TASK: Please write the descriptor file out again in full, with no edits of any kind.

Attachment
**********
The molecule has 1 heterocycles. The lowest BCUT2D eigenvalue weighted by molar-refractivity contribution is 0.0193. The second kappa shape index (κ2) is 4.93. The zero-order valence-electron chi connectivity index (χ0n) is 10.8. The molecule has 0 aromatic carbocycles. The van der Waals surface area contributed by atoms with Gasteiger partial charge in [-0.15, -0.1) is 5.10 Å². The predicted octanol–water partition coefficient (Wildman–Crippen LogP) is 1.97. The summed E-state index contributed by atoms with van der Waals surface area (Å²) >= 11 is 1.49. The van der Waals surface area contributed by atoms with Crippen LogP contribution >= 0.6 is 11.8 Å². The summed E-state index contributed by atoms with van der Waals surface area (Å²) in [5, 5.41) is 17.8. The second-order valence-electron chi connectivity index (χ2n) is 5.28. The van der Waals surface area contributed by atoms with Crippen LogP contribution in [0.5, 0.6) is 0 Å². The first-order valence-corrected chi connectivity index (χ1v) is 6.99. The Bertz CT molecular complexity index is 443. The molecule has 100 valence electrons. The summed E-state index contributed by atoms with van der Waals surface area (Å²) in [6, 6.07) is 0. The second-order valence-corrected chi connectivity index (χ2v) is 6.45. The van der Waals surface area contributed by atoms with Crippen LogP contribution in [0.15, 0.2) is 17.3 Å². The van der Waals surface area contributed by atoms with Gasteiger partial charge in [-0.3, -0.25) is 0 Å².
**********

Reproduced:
The molecule has 1 heterocycles. The lowest BCUT2D eigenvalue weighted by molar-refractivity contribution is 0.0193. The second kappa shape index (κ2) is 4.93. The zero-order valence-electron chi connectivity index (χ0n) is 10.8. The molecule has 0 aromatic carbocycles. The van der Waals surface area contributed by atoms with Gasteiger partial charge in [-0.15, -0.1) is 5.10 Å². The predicted octanol–water partition coefficient (Wildman–Crippen LogP) is 1.97. The summed E-state index contributed by atoms with van der Waals surface area (Å²) >= 11 is 1.49. The van der Waals surface area contributed by atoms with Crippen LogP contribution >= 0.6 is 11.8 Å². The summed E-state index contributed by atoms with van der Waals surface area (Å²) in [5, 5.41) is 17.8. The second-order valence-electron chi connectivity index (χ2n) is 5.28. The van der Waals surface area contributed by atoms with Crippen LogP contribution in [0.5, 0.6) is 0 Å². The first-order valence-corrected chi connectivity index (χ1v) is 6.99. The Bertz CT molecular complexity index is 443. The molecule has 100 valence electrons. The summed E-state index contributed by atoms with van der Waals surface area (Å²) in [6, 6.07) is 0. The second-order valence-corrected chi connectivity index (χ2v) is 6.45. The van der Waals surface area contributed by atoms with Crippen LogP contribution in [0.15, 0.2) is 17.3 Å². The van der Waals surface area contributed by atoms with Gasteiger partial charge in [-0.3, -0.25) is 0 Å².